(CNN) -- Songwriter Hank Cochran died at his home in Hendersonville, Tennessee, Thursday. He was 74.
Cochran wrote or co-wrote standards like "I Fall To Pieces," which was a hit for Patsy Cline. Eddy Arnold recorded Cochran's "Make The World Go Away." "The Chair" and "Ocean Front Property " were Cochran tunes George Strait took to chart success.
Cochran was inducted into the Nashville Songwriters Association International Hall of Fame by unanimous vote in 1974.
Cochran's catalogue has generated almost 36 million performances, which, if played back to back, would amount to more than 200 years of continuous airplay, according to BMI.
The night before he died, recording artists Billy Ray Cyrus and Jamey Johnson, along with songwriter and record producer Buddy Cannon visited and sang songs with the ailing Cochran, his publicist said.
Cochran has had numerous health problems in recent years. He underwent surgery for pancreatic cancer in 2008 and had triple bypass surgery in 2005. Earlier this year he had emergency surgery when doctors discovered an aortic aneurysm the size of a grapefruit.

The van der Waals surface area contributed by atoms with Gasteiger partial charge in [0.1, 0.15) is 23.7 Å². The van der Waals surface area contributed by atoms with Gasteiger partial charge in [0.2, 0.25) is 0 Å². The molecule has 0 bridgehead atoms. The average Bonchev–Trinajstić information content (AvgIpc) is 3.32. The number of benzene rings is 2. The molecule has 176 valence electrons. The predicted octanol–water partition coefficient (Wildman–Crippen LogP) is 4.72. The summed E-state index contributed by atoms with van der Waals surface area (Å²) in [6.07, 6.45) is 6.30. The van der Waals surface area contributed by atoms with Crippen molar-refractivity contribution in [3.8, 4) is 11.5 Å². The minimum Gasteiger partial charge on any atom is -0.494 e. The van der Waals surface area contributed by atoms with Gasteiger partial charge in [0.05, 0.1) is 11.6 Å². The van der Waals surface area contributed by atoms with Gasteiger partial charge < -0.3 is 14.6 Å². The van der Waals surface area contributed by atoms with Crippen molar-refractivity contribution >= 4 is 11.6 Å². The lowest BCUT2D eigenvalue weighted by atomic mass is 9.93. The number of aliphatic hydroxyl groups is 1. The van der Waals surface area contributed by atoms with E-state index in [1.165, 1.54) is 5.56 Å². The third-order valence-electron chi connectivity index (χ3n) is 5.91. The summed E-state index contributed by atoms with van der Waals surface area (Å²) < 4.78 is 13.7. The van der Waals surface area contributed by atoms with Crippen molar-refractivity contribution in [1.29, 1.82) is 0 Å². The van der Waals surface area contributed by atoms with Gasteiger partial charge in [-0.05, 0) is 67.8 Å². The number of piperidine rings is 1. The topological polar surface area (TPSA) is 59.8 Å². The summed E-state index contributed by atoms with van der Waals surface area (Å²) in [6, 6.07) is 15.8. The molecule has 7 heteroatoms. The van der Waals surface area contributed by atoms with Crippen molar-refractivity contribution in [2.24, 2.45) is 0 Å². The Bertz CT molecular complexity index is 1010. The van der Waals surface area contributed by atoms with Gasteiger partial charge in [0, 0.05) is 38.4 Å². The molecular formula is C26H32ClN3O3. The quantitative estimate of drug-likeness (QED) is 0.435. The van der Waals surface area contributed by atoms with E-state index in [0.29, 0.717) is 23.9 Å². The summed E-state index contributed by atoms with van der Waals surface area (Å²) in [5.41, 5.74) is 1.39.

At the age of 12, Cochran hitchhiked with his uncle from his native Mississippi to New Mexico where he worked as a roustabout and roughneck in state's oil fields, according to his MySpace page.
In 1960, Cochran began working as a songwriter for Nashville's Pamper Music for $50 a week. While there, he convinced the company to hire another up-and-coming songwriter, Willie Nelson.
"I have a theory that somebody beside me must write my songs because half of the time I don't have the slightest idea where they come from. I even wake up out of a dead sleep and write a song completely," Cochran said.
"I wrote 'A Funny Way of Laughing' that way," according to Cochran. "I wrote words and everything. I ran over the melody a couple of times before I went back to sleep to make sure I wouldn't forget it."
"I tell people all the time, I don't write songs," Cochran told the Jackson (Mississippi) Clarion Ledger in a 2003 interview. "God writes 'em, and I just hold the pen."